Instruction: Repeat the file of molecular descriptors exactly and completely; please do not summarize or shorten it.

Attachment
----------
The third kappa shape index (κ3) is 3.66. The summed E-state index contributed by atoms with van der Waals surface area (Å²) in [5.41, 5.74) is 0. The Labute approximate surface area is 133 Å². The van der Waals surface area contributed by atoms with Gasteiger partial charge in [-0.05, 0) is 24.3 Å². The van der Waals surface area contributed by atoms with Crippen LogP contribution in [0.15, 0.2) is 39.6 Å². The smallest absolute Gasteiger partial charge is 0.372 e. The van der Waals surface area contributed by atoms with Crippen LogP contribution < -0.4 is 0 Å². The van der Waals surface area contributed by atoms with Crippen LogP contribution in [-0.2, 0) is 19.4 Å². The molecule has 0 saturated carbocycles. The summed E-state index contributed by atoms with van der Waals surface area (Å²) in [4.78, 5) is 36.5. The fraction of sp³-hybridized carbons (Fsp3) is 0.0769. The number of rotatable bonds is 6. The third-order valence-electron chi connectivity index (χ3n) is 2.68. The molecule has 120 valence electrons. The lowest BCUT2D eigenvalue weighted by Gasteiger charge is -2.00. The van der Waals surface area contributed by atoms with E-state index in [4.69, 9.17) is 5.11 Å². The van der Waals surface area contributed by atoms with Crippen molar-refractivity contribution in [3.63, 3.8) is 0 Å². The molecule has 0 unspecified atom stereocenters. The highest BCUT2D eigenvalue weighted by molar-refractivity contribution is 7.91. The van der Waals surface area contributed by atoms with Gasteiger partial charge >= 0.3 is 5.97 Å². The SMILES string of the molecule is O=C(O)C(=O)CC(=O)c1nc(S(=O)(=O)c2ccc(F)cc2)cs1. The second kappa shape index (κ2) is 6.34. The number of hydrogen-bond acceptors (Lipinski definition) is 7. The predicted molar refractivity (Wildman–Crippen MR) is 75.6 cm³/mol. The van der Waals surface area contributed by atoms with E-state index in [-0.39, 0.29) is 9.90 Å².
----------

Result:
The third kappa shape index (κ3) is 3.66. The summed E-state index contributed by atoms with van der Waals surface area (Å²) in [5.41, 5.74) is 0. The Labute approximate surface area is 133 Å². The van der Waals surface area contributed by atoms with Gasteiger partial charge in [-0.05, 0) is 24.3 Å². The van der Waals surface area contributed by atoms with Crippen LogP contribution in [0.15, 0.2) is 39.6 Å². The smallest absolute Gasteiger partial charge is 0.372 e. The van der Waals surface area contributed by atoms with Crippen LogP contribution < -0.4 is 0 Å². The van der Waals surface area contributed by atoms with Crippen LogP contribution in [-0.2, 0) is 19.4 Å². The molecule has 0 saturated carbocycles. The summed E-state index contributed by atoms with van der Waals surface area (Å²) in [4.78, 5) is 36.5. The fraction of sp³-hybridized carbons (Fsp3) is 0.0769. The number of rotatable bonds is 6. The third-order valence-electron chi connectivity index (χ3n) is 2.68. The molecule has 120 valence electrons. The lowest BCUT2D eigenvalue weighted by Gasteiger charge is -2.00. The van der Waals surface area contributed by atoms with E-state index in [4.69, 9.17) is 5.11 Å². The van der Waals surface area contributed by atoms with Crippen molar-refractivity contribution in [3.63, 3.8) is 0 Å². The molecule has 0 unspecified atom stereocenters. The highest BCUT2D eigenvalue weighted by molar-refractivity contribution is 7.91. The van der Waals surface area contributed by atoms with Gasteiger partial charge >= 0.3 is 5.97 Å². The SMILES string of the molecule is O=C(O)C(=O)CC(=O)c1nc(S(=O)(=O)c2ccc(F)cc2)cs1. The second kappa shape index (κ2) is 6.34. The number of hydrogen-bond acceptors (Lipinski definition) is 7. The predicted molar refractivity (Wildman–Crippen MR) is 75.6 cm³/mol. The van der Waals surface area contributed by atoms with E-state index in [-0.39, 0.29) is 9.90 Å².